On May 26, 2015, in a split 2-1 decision, the 5th Circuit denied the government’s emergency request for the court to stay the lower court’s injunction on the DAPA and expanded DACA programs. The lower court had previously issued an injunction on the programs in conjunction with its decision that the government overstepped its bounds by implementing the programs.
An injunction means that the government cannot move forward with the programs while the appeal on whether the programs are lawful is being decided. The government asked the 5th Circuit to stop (or stay) the injunction so that the programs could proceed while the appeal on the merits of the programs is pending because the appeal is likely to take some time.
This decision by the 5th Circuit does not mean that the programs will not go forward; that decision has not been made yet. It is merely a decision on the injunction.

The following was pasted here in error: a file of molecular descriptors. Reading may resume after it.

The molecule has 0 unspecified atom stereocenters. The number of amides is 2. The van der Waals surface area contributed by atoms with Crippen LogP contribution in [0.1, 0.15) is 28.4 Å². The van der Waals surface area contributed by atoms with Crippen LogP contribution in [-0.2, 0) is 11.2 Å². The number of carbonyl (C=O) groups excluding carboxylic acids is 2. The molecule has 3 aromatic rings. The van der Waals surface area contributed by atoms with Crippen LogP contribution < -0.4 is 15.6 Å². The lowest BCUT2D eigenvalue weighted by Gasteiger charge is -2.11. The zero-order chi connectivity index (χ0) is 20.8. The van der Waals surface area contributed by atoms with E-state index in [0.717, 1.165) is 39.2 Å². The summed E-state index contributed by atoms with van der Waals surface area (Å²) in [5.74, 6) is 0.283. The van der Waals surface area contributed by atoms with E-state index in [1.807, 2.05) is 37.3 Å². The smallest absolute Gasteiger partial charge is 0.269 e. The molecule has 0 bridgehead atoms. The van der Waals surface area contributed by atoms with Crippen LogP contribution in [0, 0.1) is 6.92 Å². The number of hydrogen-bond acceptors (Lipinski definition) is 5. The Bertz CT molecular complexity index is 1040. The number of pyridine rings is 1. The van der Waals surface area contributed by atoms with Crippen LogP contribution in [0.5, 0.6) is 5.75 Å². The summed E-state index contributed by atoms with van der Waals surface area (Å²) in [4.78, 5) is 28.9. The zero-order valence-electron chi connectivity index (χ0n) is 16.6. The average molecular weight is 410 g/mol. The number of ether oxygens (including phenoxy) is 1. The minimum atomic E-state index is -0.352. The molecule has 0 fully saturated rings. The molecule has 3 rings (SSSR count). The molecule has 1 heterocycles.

The “old” 2012 DACA program remains in effect. The only programs effected by this decision are the “new”, expanded DACA, for those individuals who were here by 2010 (among other eligibility requirements), and the program for parents of U.S. citizen and/or lawful permanent residents (DAPA).
The Obama administration has decided not to appeal the Stay of the Injunction to the Supreme Court, and just focus on the main appeal. Oral arguments for the main 5th Circuit court appeal are scheduled for July 6.